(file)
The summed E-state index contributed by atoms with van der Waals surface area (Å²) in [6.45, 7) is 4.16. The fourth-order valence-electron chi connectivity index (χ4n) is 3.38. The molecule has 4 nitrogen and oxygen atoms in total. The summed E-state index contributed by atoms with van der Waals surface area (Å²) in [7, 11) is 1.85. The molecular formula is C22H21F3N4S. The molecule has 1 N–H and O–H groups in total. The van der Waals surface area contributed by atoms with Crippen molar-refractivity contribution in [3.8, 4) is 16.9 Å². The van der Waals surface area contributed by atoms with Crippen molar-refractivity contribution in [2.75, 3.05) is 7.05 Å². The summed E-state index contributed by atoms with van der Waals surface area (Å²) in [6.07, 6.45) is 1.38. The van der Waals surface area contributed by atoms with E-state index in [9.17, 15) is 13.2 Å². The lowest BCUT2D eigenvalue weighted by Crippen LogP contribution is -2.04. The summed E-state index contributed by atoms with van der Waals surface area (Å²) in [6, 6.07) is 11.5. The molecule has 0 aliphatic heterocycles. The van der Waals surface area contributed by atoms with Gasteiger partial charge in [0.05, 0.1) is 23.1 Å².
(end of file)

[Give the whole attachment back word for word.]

The summed E-state index contributed by atoms with van der Waals surface area (Å²) in [6.45, 7) is 4.16. The fourth-order valence-electron chi connectivity index (χ4n) is 3.38. The molecule has 4 nitrogen and oxygen atoms in total. The summed E-state index contributed by atoms with van der Waals surface area (Å²) in [7, 11) is 1.85. The molecular formula is C22H21F3N4S. The molecule has 1 N–H and O–H groups in total. The van der Waals surface area contributed by atoms with Crippen molar-refractivity contribution in [3.8, 4) is 16.9 Å². The van der Waals surface area contributed by atoms with Crippen molar-refractivity contribution in [2.75, 3.05) is 7.05 Å². The summed E-state index contributed by atoms with van der Waals surface area (Å²) in [6.07, 6.45) is 1.38. The van der Waals surface area contributed by atoms with E-state index in [9.17, 15) is 13.2 Å². The lowest BCUT2D eigenvalue weighted by Crippen LogP contribution is -2.04. The summed E-state index contributed by atoms with van der Waals surface area (Å²) in [6, 6.07) is 11.5. The molecule has 0 aliphatic heterocycles. The van der Waals surface area contributed by atoms with Gasteiger partial charge in [0.05, 0.1) is 23.1 Å².